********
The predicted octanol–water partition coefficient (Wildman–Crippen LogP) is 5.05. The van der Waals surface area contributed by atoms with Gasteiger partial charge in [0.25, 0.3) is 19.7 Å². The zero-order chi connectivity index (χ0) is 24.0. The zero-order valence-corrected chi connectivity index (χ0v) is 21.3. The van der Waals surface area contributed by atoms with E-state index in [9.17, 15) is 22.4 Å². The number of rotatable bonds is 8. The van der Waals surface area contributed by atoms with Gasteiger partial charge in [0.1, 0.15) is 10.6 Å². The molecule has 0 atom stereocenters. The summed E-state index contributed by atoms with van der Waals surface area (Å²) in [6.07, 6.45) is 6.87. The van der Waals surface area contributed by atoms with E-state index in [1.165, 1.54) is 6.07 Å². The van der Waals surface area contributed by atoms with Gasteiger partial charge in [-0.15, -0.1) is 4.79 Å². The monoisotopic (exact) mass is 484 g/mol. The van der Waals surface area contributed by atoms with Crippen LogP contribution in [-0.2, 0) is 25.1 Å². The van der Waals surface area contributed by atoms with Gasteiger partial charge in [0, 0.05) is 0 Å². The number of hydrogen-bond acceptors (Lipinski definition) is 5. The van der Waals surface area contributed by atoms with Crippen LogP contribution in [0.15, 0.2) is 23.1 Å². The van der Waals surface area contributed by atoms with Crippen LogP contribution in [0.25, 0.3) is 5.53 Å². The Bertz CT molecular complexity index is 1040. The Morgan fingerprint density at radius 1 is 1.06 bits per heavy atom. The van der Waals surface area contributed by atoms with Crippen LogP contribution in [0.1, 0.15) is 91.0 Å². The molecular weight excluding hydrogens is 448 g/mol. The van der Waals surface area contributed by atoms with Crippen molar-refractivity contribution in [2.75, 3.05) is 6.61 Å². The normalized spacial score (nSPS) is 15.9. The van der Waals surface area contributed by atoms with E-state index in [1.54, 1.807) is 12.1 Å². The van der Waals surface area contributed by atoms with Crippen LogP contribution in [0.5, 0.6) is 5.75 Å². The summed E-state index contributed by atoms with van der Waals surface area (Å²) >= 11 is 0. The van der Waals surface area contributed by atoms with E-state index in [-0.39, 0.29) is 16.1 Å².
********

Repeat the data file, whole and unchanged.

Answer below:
The predicted octanol–water partition coefficient (Wildman–Crippen LogP) is 5.05. The van der Waals surface area contributed by atoms with Gasteiger partial charge in [0.25, 0.3) is 19.7 Å². The zero-order chi connectivity index (χ0) is 24.0. The zero-order valence-corrected chi connectivity index (χ0v) is 21.3. The van der Waals surface area contributed by atoms with E-state index in [9.17, 15) is 22.4 Å². The number of rotatable bonds is 8. The van der Waals surface area contributed by atoms with Gasteiger partial charge in [0.1, 0.15) is 10.6 Å². The molecule has 0 atom stereocenters. The summed E-state index contributed by atoms with van der Waals surface area (Å²) in [6.07, 6.45) is 6.87. The van der Waals surface area contributed by atoms with E-state index in [1.165, 1.54) is 6.07 Å². The van der Waals surface area contributed by atoms with Gasteiger partial charge in [-0.15, -0.1) is 4.79 Å². The monoisotopic (exact) mass is 484 g/mol. The van der Waals surface area contributed by atoms with Crippen LogP contribution in [-0.2, 0) is 25.1 Å². The van der Waals surface area contributed by atoms with Gasteiger partial charge in [0, 0.05) is 0 Å². The number of hydrogen-bond acceptors (Lipinski definition) is 5. The van der Waals surface area contributed by atoms with Crippen LogP contribution in [0.15, 0.2) is 23.1 Å². The van der Waals surface area contributed by atoms with Crippen LogP contribution in [0.25, 0.3) is 5.53 Å². The Bertz CT molecular complexity index is 1040. The Morgan fingerprint density at radius 1 is 1.06 bits per heavy atom. The van der Waals surface area contributed by atoms with Crippen LogP contribution in [0.1, 0.15) is 91.0 Å². The molecular weight excluding hydrogens is 448 g/mol. The van der Waals surface area contributed by atoms with Crippen molar-refractivity contribution in [2.75, 3.05) is 6.61 Å². The normalized spacial score (nSPS) is 15.9. The van der Waals surface area contributed by atoms with E-state index in [1.54, 1.807) is 12.1 Å². The van der Waals surface area contributed by atoms with Crippen LogP contribution in [0.5, 0.6) is 5.75 Å². The summed E-state index contributed by atoms with van der Waals surface area (Å²) >= 11 is 0. The van der Waals surface area contributed by atoms with E-state index in [-0.39, 0.29) is 16.1 Å².